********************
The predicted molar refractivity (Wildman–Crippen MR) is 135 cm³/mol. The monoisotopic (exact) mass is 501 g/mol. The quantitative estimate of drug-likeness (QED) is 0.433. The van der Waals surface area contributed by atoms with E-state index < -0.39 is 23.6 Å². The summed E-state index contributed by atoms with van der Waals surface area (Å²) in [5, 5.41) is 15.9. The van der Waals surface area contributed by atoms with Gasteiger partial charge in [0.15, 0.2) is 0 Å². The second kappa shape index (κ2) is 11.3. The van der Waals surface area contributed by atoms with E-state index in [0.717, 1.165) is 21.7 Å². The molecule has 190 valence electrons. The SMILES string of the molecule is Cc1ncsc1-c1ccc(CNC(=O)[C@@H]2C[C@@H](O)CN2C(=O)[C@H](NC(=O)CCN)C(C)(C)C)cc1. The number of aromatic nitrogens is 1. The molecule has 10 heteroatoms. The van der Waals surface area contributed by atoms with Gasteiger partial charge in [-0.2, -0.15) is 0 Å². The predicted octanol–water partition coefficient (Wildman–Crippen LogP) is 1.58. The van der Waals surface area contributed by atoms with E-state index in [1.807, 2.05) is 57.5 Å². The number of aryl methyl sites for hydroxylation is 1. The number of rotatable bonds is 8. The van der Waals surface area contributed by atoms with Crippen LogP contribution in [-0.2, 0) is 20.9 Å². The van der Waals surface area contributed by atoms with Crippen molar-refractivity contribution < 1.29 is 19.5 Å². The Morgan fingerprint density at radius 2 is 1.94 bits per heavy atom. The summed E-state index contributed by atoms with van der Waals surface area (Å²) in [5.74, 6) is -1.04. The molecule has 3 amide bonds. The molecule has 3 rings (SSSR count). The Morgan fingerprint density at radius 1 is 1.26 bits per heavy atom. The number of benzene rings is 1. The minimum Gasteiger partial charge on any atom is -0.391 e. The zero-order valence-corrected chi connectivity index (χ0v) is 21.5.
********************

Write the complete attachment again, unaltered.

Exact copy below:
The predicted molar refractivity (Wildman–Crippen MR) is 135 cm³/mol. The monoisotopic (exact) mass is 501 g/mol. The quantitative estimate of drug-likeness (QED) is 0.433. The van der Waals surface area contributed by atoms with E-state index < -0.39 is 23.6 Å². The summed E-state index contributed by atoms with van der Waals surface area (Å²) in [5, 5.41) is 15.9. The van der Waals surface area contributed by atoms with Gasteiger partial charge in [0.15, 0.2) is 0 Å². The second kappa shape index (κ2) is 11.3. The van der Waals surface area contributed by atoms with E-state index in [0.717, 1.165) is 21.7 Å². The molecule has 190 valence electrons. The SMILES string of the molecule is Cc1ncsc1-c1ccc(CNC(=O)[C@@H]2C[C@@H](O)CN2C(=O)[C@H](NC(=O)CCN)C(C)(C)C)cc1. The number of aromatic nitrogens is 1. The molecule has 10 heteroatoms. The van der Waals surface area contributed by atoms with Gasteiger partial charge in [-0.2, -0.15) is 0 Å². The predicted octanol–water partition coefficient (Wildman–Crippen LogP) is 1.58. The van der Waals surface area contributed by atoms with E-state index in [1.807, 2.05) is 57.5 Å². The number of aryl methyl sites for hydroxylation is 1. The number of rotatable bonds is 8. The van der Waals surface area contributed by atoms with Crippen LogP contribution in [-0.2, 0) is 20.9 Å². The van der Waals surface area contributed by atoms with Crippen molar-refractivity contribution < 1.29 is 19.5 Å². The Morgan fingerprint density at radius 2 is 1.94 bits per heavy atom. The summed E-state index contributed by atoms with van der Waals surface area (Å²) in [5.74, 6) is -1.04. The molecule has 3 amide bonds. The molecule has 3 rings (SSSR count). The Morgan fingerprint density at radius 1 is 1.26 bits per heavy atom. The number of benzene rings is 1. The minimum Gasteiger partial charge on any atom is -0.391 e. The zero-order valence-corrected chi connectivity index (χ0v) is 21.5.